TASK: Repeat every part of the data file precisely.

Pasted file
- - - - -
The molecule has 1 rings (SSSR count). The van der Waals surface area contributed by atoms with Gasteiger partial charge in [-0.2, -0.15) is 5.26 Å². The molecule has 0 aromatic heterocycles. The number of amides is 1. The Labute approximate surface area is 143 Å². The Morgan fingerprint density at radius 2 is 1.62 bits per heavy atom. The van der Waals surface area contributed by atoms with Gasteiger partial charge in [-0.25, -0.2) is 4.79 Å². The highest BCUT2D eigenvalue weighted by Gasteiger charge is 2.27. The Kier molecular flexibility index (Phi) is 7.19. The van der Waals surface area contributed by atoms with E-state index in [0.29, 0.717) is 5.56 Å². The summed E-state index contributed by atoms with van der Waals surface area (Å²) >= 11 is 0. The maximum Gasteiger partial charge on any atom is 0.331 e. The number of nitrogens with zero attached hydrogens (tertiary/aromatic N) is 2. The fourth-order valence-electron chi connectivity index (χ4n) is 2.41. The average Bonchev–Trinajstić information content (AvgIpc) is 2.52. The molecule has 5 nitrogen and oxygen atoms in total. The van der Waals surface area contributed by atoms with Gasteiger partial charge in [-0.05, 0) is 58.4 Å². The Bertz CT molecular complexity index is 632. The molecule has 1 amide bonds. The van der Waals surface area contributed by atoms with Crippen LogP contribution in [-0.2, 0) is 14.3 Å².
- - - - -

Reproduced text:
The molecule has 1 rings (SSSR count). The van der Waals surface area contributed by atoms with Gasteiger partial charge in [-0.2, -0.15) is 5.26 Å². The molecule has 0 aromatic heterocycles. The number of amides is 1. The Labute approximate surface area is 143 Å². The Morgan fingerprint density at radius 2 is 1.62 bits per heavy atom. The van der Waals surface area contributed by atoms with Gasteiger partial charge in [-0.25, -0.2) is 4.79 Å². The highest BCUT2D eigenvalue weighted by Gasteiger charge is 2.27. The Kier molecular flexibility index (Phi) is 7.19. The van der Waals surface area contributed by atoms with E-state index in [0.29, 0.717) is 5.56 Å². The summed E-state index contributed by atoms with van der Waals surface area (Å²) >= 11 is 0. The maximum Gasteiger partial charge on any atom is 0.331 e. The number of nitrogens with zero attached hydrogens (tertiary/aromatic N) is 2. The fourth-order valence-electron chi connectivity index (χ4n) is 2.41. The average Bonchev–Trinajstić information content (AvgIpc) is 2.52. The molecule has 5 nitrogen and oxygen atoms in total. The van der Waals surface area contributed by atoms with Gasteiger partial charge in [-0.05, 0) is 58.4 Å². The Bertz CT molecular complexity index is 632. The molecule has 1 amide bonds. The van der Waals surface area contributed by atoms with Crippen LogP contribution in [-0.2, 0) is 14.3 Å².